Help with low notes.

Discussion in 'Trumpet Discussion' started by Trumpetguardgirl, Jan 27, 2015.

  1. trumpetsplus

    trumpetsplus Fortissimo User

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    Let's wait for the OP to clarify this. There have been several suggestions but nothing back from Trumpetguardgirl.

    I would suspect that Rowuks circle of breath would be a good start - but we have no idea of the OP's playing history.
     
  2. trickg

    trickg Utimate User

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    If you want to improve you low notes, then work on low notes. There really is no secret, trick or special technique that is going to do it for you. Just get in the practice room and work them with long tones, keeping in mind to avoid bad habits such as using too much mouthpiece pressure, and make sure you do a good job of breathing. I can virtually guarantee that if you work at them in a systematic, structured way, and you do it every day, they will probably come around faster than you think.

    No matter how much knowledge you might have about doing a certain task, the only way you will ever really make strides of improvement is by doing it.
     
  3. gmonady

    gmonady Utimate User

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    Low notes are actually more of a challenge then high notes. First piece of advice is to relax the embouchure as much as possible. You will need to use a large volume of air so adequate breath support becomes paramount. Then try working down to the lower range with long tone slurs starting on a range you are comfortable with playing. You will find as you get lower and lower on the long tone slurs, you will be finding that you are running low on air much quicker as you work the range down. This is physiology (and God) telling you that more breath support is required.

    Oh yeah, then there is the Rowuk circle of breathing thingy.
     
  4. trumpetsplus

    trumpetsplus Fortissimo User

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    Only if there are no playing aspects which is not being addressed. Otherwise you are reinforcing bad habits.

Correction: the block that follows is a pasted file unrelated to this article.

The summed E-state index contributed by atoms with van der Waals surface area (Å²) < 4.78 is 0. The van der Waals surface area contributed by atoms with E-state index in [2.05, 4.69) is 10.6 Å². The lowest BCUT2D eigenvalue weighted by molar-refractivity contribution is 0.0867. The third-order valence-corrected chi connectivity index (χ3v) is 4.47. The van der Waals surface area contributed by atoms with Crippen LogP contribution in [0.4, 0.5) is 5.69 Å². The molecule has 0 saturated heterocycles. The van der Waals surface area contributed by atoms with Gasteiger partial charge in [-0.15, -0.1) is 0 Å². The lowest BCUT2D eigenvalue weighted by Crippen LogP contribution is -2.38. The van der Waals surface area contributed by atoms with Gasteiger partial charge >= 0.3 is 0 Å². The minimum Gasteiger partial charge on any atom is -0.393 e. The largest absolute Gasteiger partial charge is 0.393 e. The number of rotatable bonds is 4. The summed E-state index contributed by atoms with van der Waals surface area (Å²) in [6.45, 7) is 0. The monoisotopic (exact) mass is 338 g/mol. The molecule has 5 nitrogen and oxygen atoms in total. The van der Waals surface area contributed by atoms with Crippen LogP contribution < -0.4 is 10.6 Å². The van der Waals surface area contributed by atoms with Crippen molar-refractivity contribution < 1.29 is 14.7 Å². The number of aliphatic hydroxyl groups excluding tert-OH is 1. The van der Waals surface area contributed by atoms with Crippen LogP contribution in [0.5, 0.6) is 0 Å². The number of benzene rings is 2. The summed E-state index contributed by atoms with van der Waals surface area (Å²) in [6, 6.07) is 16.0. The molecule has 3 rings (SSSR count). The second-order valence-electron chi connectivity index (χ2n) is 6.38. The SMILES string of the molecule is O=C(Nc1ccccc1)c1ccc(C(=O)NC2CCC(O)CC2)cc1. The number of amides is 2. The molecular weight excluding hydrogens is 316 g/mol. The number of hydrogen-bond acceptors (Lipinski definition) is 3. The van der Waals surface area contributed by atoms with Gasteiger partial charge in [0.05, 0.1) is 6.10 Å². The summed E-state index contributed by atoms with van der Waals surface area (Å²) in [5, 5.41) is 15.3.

The other day I had a student with difficulty in the lower register THAT HE WAS NOT AWARE OF. Addressing TMJ issues improved the low register dramatically. If we had continued without considering this possibility he would have well and truly reinforced this bad habit.
     
  5. rowuk

    rowuk Moderator Staff Member

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    Try practicing immediately after a 20 minute hot shower. If things work better, you have a body tension issue. There are other things to try, but this is by far the easiest.

    Low notes generally are hard when you have a crappy practice routine. You need tons more soft long tones - for the rest of your life!
     
  6. gmonady

    gmonady Utimate User

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    See. Relaxation. The key to treating TMJ is relaxing the jaw. Eating soft foods, and playing long tones. BUT eating soft foods while playing long tones:think: NOT a good idea:noway:
     
  7. gmonady

    gmonady Utimate User

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    Heat is also a great way to relax muscle, and attitude.
     
  8. trickg

    trickg Utimate User

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    You're picking gnat turds out of pepper by illustrating a single, special case. The average player is not going to have those roadblocks, and will often benefit from an additional 15 extra minutes of insightful practice every day. You can't just blunder your way through - you have to pay attention to what's going on between you and the horn. It's the quickest and best way to identify what is hindering you and make the incremental changes that are going to help, and it gives the player a much greater understanding about what works, what doesn't, and why - it's much more meaningful than simply being told by a teacher, "do this," and I fully believe that a player who is self-aware can go a long way toward diagnosing and fixing a lot their own problems when it comes to playing - at least where the basics of the horn are concerned.
     
  9. gordonfurr1

    gordonfurr1 Forte User

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    And make the experience smell better for the teacher.
     
  10. therealnod

    therealnod Pianissimo User

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    You know, I agree with this a lot, but there is this one thing...you have to consider the players' level of experience and talent. A really talented player won't need as much experience and an experienced player will not need as much talent.
     

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